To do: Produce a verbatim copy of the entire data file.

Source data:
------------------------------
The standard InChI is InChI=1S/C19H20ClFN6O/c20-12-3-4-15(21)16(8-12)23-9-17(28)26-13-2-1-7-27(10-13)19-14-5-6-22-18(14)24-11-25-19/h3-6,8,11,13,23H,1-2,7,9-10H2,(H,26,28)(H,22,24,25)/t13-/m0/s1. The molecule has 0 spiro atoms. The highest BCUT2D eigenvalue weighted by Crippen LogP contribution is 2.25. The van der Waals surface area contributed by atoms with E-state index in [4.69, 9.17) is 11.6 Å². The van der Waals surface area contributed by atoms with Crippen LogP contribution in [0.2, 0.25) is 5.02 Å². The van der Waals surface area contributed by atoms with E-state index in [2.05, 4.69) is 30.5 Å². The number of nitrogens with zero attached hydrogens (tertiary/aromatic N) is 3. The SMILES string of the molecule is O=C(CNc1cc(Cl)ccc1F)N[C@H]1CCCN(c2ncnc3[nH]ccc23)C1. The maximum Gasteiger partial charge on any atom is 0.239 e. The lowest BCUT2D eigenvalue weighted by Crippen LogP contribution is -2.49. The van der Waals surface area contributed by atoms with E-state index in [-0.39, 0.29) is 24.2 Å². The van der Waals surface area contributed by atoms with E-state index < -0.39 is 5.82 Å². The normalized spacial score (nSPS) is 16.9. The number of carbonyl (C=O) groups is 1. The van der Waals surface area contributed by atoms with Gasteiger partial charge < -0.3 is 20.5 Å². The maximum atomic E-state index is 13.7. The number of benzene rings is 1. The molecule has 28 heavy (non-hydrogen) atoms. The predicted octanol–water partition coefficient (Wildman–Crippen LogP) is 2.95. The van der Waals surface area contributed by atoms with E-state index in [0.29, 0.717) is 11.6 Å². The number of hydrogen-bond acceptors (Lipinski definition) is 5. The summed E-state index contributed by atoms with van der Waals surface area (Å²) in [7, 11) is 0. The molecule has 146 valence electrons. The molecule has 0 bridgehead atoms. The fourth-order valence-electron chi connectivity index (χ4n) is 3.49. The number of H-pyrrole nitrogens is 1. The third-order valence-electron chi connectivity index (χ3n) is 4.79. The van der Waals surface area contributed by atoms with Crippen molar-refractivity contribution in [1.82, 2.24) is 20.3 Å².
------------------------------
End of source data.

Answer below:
The standard InChI is InChI=1S/C19H20ClFN6O/c20-12-3-4-15(21)16(8-12)23-9-17(28)26-13-2-1-7-27(10-13)19-14-5-6-22-18(14)24-11-25-19/h3-6,8,11,13,23H,1-2,7,9-10H2,(H,26,28)(H,22,24,25)/t13-/m0/s1. The molecule has 0 spiro atoms. The highest BCUT2D eigenvalue weighted by Crippen LogP contribution is 2.25. The van der Waals surface area contributed by atoms with E-state index in [4.69, 9.17) is 11.6 Å². The van der Waals surface area contributed by atoms with Crippen LogP contribution in [0.2, 0.25) is 5.02 Å². The van der Waals surface area contributed by atoms with E-state index in [2.05, 4.69) is 30.5 Å². The number of nitrogens with zero attached hydrogens (tertiary/aromatic N) is 3. The SMILES string of the molecule is O=C(CNc1cc(Cl)ccc1F)N[C@H]1CCCN(c2ncnc3[nH]ccc23)C1. The maximum Gasteiger partial charge on any atom is 0.239 e. The lowest BCUT2D eigenvalue weighted by Crippen LogP contribution is -2.49. The van der Waals surface area contributed by atoms with E-state index in [-0.39, 0.29) is 24.2 Å². The van der Waals surface area contributed by atoms with E-state index < -0.39 is 5.82 Å². The normalized spacial score (nSPS) is 16.9. The number of carbonyl (C=O) groups is 1. The van der Waals surface area contributed by atoms with Gasteiger partial charge < -0.3 is 20.5 Å². The maximum atomic E-state index is 13.7. The number of benzene rings is 1. The molecule has 28 heavy (non-hydrogen) atoms. The predicted octanol–water partition coefficient (Wildman–Crippen LogP) is 2.95. The van der Waals surface area contributed by atoms with E-state index in [0.29, 0.717) is 11.6 Å². The number of hydrogen-bond acceptors (Lipinski definition) is 5. The summed E-state index contributed by atoms with van der Waals surface area (Å²) in [7, 11) is 0. The molecule has 146 valence electrons. The molecule has 0 bridgehead atoms. The fourth-order valence-electron chi connectivity index (χ4n) is 3.49. The number of H-pyrrole nitrogens is 1. The third-order valence-electron chi connectivity index (χ3n) is 4.79. The van der Waals surface area contributed by atoms with Crippen molar-refractivity contribution in [1.82, 2.24) is 20.3 Å².